Holly Gayley is Assistant Professor in the Department of Religious Studies at the University of Colorado, Boulder. Her current research explores the revitalization of Buddhism in Tibetan areas of the PRC and a new ethical reform movement spawned by cleric-scholars at Larung Buddhist Academy in Serta. Her recent publications on the topic include: "Reimagining Buddhist Ethics on the Tibetan Plateau (Journal of Buddhist Ethics, 2013) and "The Ethics of Cultural Survival: A Buddhist Vision of Progress in Mkhan po 'Jigs phun's Advice to Tibetans of the 21st Century" in Mapping the Modern in Tibet (International Institute for Tibetan and Buddhist Studies, 2011).
This article explores the online debate in the Tibetan-language blogosphere over a burgeoning ethical reform movement. Annually, whole villages and clans in nomadic areas along the eastern reaches of the Tibetan plateau are committing to a newly formulated set of ten Buddhist virtues that include vows not to sell yaks for slaughter, not to fight with weapons, and not to drink, smoke, or gamble. Spearheaded by Khenpo Tsultrim Lodrö and cleric-scholars at Larung Buddhist Academy concerned with the erosion of social values in the face of state modernization policies, novel vow ceremonies have generated a new level of commitment to Buddhist ethics among Tibetan nomads while spawning controversy over the role of religion in the public sphere. A set of virulent critiques of ethical reform have appeared since 2012 in Tibetan blog posts by well-known intellectuals like Jamyang Kyi and Notreng. This article examines the secular terms through which clerical authority is criticized in the Tibetan blogosphere and several responses that address the polarizing tendency of online debate due to the circulation of misinformation and slander. How is the Tibetan blogosphere creating a new public forum for the secular critique of religion? On what grounds are Tibetan bloggers challenging Buddhist clerical authority online? How do monastics and their supporters advocate, in response, for the role of Buddhism in governing Tibetan social values and practices?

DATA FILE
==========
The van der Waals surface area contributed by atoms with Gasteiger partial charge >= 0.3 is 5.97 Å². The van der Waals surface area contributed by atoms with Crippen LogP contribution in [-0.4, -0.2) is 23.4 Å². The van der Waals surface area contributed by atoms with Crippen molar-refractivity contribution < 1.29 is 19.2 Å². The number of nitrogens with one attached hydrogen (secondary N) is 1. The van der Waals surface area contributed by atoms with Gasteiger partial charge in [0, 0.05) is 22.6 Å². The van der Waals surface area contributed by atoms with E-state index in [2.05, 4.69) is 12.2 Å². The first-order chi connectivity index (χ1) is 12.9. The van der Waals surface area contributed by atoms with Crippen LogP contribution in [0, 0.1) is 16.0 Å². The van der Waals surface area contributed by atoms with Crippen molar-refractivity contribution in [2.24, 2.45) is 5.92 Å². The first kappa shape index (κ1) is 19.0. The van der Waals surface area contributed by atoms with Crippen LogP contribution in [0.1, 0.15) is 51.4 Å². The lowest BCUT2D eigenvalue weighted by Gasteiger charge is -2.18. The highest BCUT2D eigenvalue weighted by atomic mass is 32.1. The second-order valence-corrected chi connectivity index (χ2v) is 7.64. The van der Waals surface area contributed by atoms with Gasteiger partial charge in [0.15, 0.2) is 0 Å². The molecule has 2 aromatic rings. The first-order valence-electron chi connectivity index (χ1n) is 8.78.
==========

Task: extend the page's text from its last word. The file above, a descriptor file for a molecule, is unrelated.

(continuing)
The author would like to express appreciation to the Buddhist leaders who took time to meet and discuss the new ten virtues between 2011 and 2015, especially Khenpo Tsultrim Lodrö and Tulku Tendzin Dargyé. This article about debate over ethical reform in the Tibetan blogosphere would not have been possible without the initial input of Tsering Shakya and Françoise Robin, who shared links to seminal blog posts on this topic. Thanks to Dolma Kyab, the research assistant for this project who spent many tireless hours sorting through Tibetan blog posts and comments; to Professor Padmatso who helped with interviews in 2014 as she and the author embarked on a related collaborative research project; to colleagues at the pioneering conference on Describing Tibetan Cyberspace held at Columbia University in May 2015 which sketched a rough chronology of Tibetan-language internet usage and raised several of the issues discussed in this article; and finally to Françoise Robin, Nicole Willock, and an anonymous reviewer for their helpful suggestions on the penultimate version of this article.
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"Controversy over Buddhist Ethical Reform: A Secular Critique of Clerical Authority in the Tibetan Blogosphere,"
HIMALAYA, the Journal of the Association for Nepal and Himalayan Studies: Vol. 36
, Article 9.
Available at: http://digitalcommons.macalester.edu/himalaya/vol36/iss1/9